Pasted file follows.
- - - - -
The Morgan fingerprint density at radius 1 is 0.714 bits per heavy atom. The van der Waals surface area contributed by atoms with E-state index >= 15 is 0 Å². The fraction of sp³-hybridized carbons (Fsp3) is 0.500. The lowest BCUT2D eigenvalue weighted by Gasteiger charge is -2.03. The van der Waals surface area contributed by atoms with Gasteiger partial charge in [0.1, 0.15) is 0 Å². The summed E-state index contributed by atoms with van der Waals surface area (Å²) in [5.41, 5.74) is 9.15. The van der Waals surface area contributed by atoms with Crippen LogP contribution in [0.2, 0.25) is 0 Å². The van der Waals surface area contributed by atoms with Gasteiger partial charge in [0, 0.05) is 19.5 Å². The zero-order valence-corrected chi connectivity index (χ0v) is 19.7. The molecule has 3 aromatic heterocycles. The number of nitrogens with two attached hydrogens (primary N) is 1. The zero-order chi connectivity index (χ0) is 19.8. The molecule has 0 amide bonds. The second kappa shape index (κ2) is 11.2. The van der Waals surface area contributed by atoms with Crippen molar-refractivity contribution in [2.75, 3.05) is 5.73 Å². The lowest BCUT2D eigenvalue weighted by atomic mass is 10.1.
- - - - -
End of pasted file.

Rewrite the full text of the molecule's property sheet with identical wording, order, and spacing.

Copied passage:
The Morgan fingerprint density at radius 1 is 0.714 bits per heavy atom. The van der Waals surface area contributed by atoms with E-state index >= 15 is 0 Å². The fraction of sp³-hybridized carbons (Fsp3) is 0.500. The lowest BCUT2D eigenvalue weighted by Gasteiger charge is -2.03. The van der Waals surface area contributed by atoms with Gasteiger partial charge in [0.1, 0.15) is 0 Å². The summed E-state index contributed by atoms with van der Waals surface area (Å²) in [5.41, 5.74) is 9.15. The van der Waals surface area contributed by atoms with Crippen LogP contribution in [0.2, 0.25) is 0 Å². The van der Waals surface area contributed by atoms with Gasteiger partial charge in [0, 0.05) is 19.5 Å². The zero-order valence-corrected chi connectivity index (χ0v) is 19.7. The molecule has 3 aromatic heterocycles. The number of nitrogens with two attached hydrogens (primary N) is 1. The zero-order chi connectivity index (χ0) is 19.8. The molecule has 0 amide bonds. The second kappa shape index (κ2) is 11.2. The van der Waals surface area contributed by atoms with Crippen molar-refractivity contribution in [2.75, 3.05) is 5.73 Å². The lowest BCUT2D eigenvalue weighted by atomic mass is 10.1.